Additional Security on Dedicated Machine Instances
      With a bare metal server, security measures, like full end-to-end encryption or Intel’s Trusted Execution and Open Attestation, can be easily integrated.

      Full Hardware Control
      Bare metal servers allow full control of the hardware environment. This is especially important when integrating SAN storage, specific firewalls and other unique appliances required by your applications.

      Cost Predictability
      Bare metal server instances are generally bundled with bandwidth. This eliminates the need to worry about bandwidth cost overages, which tend to cause significant variations in cloud consumption costs and are a major concern for many organizations. For example, the Price Performance Analysis report concluded that INAP’s Bare Metal machine configuration was 32 percent less expensive than the same configuration running on IBM Cloud. The report can be found for download here.

      Efficient Compute Resources
      Bare metal cloud offers more cost-effective compute resources when compared to the VM-based model for similar compute capacity in terms of cores, memory and storage.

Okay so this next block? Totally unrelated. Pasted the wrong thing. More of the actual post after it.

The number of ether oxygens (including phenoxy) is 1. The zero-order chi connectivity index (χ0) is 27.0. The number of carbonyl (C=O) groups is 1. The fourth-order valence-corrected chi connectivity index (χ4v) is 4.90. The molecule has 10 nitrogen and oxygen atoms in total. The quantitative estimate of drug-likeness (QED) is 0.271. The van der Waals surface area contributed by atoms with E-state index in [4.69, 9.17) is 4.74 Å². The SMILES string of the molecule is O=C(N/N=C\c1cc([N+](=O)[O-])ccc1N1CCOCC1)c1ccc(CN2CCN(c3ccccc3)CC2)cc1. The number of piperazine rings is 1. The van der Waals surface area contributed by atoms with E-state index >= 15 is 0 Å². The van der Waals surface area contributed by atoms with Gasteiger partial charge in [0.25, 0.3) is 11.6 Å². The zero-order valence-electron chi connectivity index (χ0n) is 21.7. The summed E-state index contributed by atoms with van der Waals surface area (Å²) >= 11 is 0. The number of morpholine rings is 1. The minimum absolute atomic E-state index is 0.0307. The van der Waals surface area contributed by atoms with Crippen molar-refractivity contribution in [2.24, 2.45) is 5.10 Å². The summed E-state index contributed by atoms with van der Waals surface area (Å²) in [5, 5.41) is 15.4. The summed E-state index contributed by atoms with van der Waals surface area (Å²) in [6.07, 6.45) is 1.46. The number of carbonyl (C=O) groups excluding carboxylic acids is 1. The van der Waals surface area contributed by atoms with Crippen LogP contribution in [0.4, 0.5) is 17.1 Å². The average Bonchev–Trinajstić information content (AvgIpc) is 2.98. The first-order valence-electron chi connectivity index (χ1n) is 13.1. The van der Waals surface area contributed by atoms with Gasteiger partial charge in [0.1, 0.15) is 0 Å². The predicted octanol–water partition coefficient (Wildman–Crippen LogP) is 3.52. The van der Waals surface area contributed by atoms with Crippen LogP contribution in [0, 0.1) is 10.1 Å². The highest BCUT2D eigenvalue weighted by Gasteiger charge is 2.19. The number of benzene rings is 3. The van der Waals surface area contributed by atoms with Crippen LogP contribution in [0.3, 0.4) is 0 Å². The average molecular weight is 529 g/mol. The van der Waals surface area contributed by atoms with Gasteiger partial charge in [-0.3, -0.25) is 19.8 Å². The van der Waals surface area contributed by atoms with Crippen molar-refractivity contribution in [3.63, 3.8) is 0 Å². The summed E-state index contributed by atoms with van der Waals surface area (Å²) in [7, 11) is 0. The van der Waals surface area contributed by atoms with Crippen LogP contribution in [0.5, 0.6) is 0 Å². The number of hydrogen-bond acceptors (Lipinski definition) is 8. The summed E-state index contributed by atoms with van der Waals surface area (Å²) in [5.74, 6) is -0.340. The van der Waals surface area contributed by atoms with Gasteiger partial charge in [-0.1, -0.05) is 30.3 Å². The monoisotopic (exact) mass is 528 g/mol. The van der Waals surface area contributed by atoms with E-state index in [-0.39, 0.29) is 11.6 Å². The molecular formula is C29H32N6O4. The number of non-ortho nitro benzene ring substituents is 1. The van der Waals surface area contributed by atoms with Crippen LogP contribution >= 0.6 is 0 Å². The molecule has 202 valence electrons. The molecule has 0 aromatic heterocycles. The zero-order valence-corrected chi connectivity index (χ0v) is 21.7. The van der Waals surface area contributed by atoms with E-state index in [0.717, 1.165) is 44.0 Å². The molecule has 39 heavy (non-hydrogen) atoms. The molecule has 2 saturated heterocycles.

Bare Metal Cloud Workload Application Use Cases

      Given these benefits, a bare metal cloud provides a competitive advantage for many applications. Feedback from customers indicates it is critical for some use cases. Here is a long—but not exhaustive—list of use cases:

      • High-performance computing, where any overhead should be avoided, and hardware components are selected and tuned for maximum performance: e.g., computing clusters for silicon chip design.
      • AdTech and Fintech applications, especially where Real-Time Bidding (RTB) is involved and speedy access to user profiles and assets data is required.
      • Real-time analytics/recommendation engine clusters where specific hardware and storage is needed to support the real-time nature of the workloads.
      • Gaming applications where performance is needed either for raw compute or 3-D rendering. Hardware is commonly tuned for such applications.
      • Workloads where database access time is essential. In such cases, special hardware components are used, or high performance NVMe-based SAN arrays are integrated.
      • Security-oriented applications that leverage unique Intel/AMD CPU features: end-to-end encryption including memory, trust execution environments, etc.
      • Applications with high outbound bandwidth usage, especially collaboration applications based on real-time communications and webRTC platforms.
      • Cases where a dedicated compute environment is needed either by policy, due to business requirements or for compliance.